If Obasanjo cannot tell what is good for Nigeria from what is good for his ego, we can. Today, it is not difficult to see why Jonathan is petrified to declare his assets publicly; or why he comfortably grants state pardon to some of the nation’s most egregious offenders; or why he sees nothing wrong with his filthiest Ministers.
It is called: Don’t Rock The Boat (DRB), and it was all put in place by Obasanjo. DRB explains why Obasanjo’s story about quitting the PDP is the biggest ruse since he set up anti-corruption bodies to hunt down his opponents.
But before I fully explain DRB, let me clarify I do not pen this article to criticize the former President. I have said everything I need to say about him in that regard. I write this only because the past is the only compass we have for navigating the future.
Obasanjo has made it clear once more that what he speaks of as being “good” refers only to what is good for Obasanjo who never sees anything wrong with his own betrayal of Nigeria, and of morality, decency and discipline.
Obasanjo could not move Nigeria forward because he could not summon the manhood to implement those great principles. A true leader leads, he does not preach. Obasanjo knew he needed to change the way Nigerians think about Nigeria, but he failed to rise above his own small-mindedness so that people would rise with him.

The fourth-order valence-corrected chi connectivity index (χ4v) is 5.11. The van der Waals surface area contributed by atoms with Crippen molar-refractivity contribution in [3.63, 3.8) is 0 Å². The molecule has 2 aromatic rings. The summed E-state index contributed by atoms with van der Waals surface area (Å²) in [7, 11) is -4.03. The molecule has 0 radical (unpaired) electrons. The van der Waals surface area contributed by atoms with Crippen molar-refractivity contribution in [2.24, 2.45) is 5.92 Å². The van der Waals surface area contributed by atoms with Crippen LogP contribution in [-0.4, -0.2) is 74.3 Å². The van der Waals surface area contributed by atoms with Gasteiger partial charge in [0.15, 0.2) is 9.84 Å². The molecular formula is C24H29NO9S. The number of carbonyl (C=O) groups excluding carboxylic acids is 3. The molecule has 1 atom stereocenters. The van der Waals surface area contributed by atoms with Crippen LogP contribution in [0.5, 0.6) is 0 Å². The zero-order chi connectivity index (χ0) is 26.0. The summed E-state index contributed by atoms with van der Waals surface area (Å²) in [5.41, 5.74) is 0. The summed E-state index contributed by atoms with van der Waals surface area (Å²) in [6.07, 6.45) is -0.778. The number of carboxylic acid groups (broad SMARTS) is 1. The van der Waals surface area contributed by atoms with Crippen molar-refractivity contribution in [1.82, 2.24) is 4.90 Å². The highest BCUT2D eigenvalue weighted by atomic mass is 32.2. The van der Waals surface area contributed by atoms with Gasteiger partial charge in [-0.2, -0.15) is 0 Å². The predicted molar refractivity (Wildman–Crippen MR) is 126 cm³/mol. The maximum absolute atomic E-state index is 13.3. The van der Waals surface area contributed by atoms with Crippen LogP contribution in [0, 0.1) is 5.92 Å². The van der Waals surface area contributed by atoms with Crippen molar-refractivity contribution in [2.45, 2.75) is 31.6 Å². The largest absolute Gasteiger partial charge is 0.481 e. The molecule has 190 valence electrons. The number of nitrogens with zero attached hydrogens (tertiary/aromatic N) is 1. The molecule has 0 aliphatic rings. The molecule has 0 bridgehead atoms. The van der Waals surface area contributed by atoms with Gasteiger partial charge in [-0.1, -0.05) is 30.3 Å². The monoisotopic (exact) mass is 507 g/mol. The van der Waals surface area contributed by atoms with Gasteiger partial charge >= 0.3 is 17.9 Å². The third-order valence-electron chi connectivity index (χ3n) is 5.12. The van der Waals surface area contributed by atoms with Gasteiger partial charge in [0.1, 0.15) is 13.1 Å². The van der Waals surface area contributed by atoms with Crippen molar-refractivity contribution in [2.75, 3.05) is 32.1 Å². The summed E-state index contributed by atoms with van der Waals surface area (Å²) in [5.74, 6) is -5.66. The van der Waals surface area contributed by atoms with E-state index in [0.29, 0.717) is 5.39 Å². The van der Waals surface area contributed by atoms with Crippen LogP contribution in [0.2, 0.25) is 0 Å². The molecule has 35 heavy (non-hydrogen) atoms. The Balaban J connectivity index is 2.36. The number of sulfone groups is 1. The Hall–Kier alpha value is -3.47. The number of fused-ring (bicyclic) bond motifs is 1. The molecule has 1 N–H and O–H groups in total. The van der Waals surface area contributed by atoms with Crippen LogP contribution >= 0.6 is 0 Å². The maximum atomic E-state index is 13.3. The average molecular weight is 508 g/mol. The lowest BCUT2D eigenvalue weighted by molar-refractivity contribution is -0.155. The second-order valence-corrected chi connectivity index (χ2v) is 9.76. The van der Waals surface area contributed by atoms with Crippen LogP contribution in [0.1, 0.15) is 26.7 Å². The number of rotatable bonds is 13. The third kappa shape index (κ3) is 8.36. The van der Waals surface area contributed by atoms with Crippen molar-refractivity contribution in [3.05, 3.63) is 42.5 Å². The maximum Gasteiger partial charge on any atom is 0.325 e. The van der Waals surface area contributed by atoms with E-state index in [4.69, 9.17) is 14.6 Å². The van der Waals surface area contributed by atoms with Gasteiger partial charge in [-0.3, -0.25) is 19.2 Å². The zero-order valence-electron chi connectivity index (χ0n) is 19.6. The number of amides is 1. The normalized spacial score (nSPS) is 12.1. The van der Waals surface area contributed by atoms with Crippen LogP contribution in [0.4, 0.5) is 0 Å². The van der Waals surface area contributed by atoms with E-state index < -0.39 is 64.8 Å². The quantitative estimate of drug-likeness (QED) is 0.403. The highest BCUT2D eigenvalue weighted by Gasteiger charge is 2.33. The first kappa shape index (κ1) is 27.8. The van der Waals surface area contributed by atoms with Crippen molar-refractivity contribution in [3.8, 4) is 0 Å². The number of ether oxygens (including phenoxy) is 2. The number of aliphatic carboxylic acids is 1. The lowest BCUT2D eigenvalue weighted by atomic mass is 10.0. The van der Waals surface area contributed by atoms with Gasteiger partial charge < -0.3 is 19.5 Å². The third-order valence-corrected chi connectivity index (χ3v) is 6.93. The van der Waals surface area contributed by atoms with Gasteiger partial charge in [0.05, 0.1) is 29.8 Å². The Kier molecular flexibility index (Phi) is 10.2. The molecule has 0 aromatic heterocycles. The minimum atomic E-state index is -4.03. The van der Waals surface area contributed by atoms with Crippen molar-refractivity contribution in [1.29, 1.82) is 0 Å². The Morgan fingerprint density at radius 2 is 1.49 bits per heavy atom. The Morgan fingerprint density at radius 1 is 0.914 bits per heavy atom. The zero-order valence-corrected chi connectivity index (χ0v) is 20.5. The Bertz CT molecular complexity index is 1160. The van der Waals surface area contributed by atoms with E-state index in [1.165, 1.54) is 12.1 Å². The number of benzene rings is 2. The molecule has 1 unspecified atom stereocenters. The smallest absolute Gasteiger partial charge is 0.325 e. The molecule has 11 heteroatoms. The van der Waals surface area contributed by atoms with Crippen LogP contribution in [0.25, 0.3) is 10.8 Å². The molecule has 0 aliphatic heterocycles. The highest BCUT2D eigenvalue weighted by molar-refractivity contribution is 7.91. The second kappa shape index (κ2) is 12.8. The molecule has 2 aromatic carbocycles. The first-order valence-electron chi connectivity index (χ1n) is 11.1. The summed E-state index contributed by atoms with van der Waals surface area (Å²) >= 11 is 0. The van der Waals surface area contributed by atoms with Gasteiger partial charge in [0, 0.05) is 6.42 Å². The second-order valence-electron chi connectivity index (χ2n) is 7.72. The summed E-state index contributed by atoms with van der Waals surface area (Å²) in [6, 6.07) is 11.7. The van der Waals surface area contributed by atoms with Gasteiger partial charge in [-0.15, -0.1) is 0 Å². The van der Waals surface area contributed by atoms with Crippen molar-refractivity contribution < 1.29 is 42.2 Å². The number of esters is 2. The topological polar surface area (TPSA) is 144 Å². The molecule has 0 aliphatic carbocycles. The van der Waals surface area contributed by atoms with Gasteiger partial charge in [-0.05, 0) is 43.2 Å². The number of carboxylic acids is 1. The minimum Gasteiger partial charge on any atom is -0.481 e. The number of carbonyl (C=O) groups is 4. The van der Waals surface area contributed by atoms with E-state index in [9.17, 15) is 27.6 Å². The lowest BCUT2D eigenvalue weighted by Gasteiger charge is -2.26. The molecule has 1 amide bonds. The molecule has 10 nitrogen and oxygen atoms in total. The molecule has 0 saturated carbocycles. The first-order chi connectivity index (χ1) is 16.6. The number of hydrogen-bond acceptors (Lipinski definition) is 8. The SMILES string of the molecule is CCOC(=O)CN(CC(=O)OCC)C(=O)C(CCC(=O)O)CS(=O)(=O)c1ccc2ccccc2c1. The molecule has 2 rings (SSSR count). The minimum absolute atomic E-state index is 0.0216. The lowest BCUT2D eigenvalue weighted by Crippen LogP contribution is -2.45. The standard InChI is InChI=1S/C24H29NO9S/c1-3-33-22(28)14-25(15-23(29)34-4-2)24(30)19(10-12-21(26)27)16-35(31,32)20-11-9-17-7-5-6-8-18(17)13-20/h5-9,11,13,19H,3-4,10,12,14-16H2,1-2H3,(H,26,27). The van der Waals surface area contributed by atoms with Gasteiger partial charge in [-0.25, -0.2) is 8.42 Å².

In that regard, the one person who should not blame Jonathan is Obasanjo. Jonathan did not want to be President, and now we know he lacks the preparation, the character or the ability.
That blame goes to Obasanjo, which is why when he says he is quitting the PDP because of Jonathan’s shortcomings, we must all refuse to go to bed.
It is a trick. Even Jonathan knows Obasanjo did not select him for vice-president in 2006 because he numbered among the brightest or the strongest.
On the contrary, he selected Jonathan, like Yar’Adua, because he wanted people who could guarantee the criminals continued to manage the jails.
This is why anyone who believes Obasanjo and Jonathan are really at war does not understand strategy. Were they truly to go to war, the PDP would certainly surrender the presidency, and many of the thieves who run the PDP would go to jail. Mr. Jonathan may not appreciate this nightmare but Obasanjo fully does. He knows where he does not want to spend his final days.
The overriding objective, DRB—to keep the PDP in the presidency— unites both men. It is powerful enough to cause Obasanjo to pretend to be out of the party as some kind of free agent.
What does a free agent do? He smiles at prospective suitors. He keeps them guessing, he negotiates, he infiltrates. He might join, but that does not mean he will not destroy from within. He might not join, but that does not mean he will not destroy from the outside.
Still, we must give Obasanjo a chance, as all politicians have sinned. If we are to do this, however, the first move must come from Obasanjo himself. His main problem is not with Jonathan; it is with the Nigerian people, and it is to them he ought to issue a categorical apology, and negotiate the future.
In the absence of such a pass, Nigerians must lookout: there is gargantuan mischief afoot. Obasanjo is PDP, and PDP is Obasanjo.
- Twitter: @SonalaOlumhense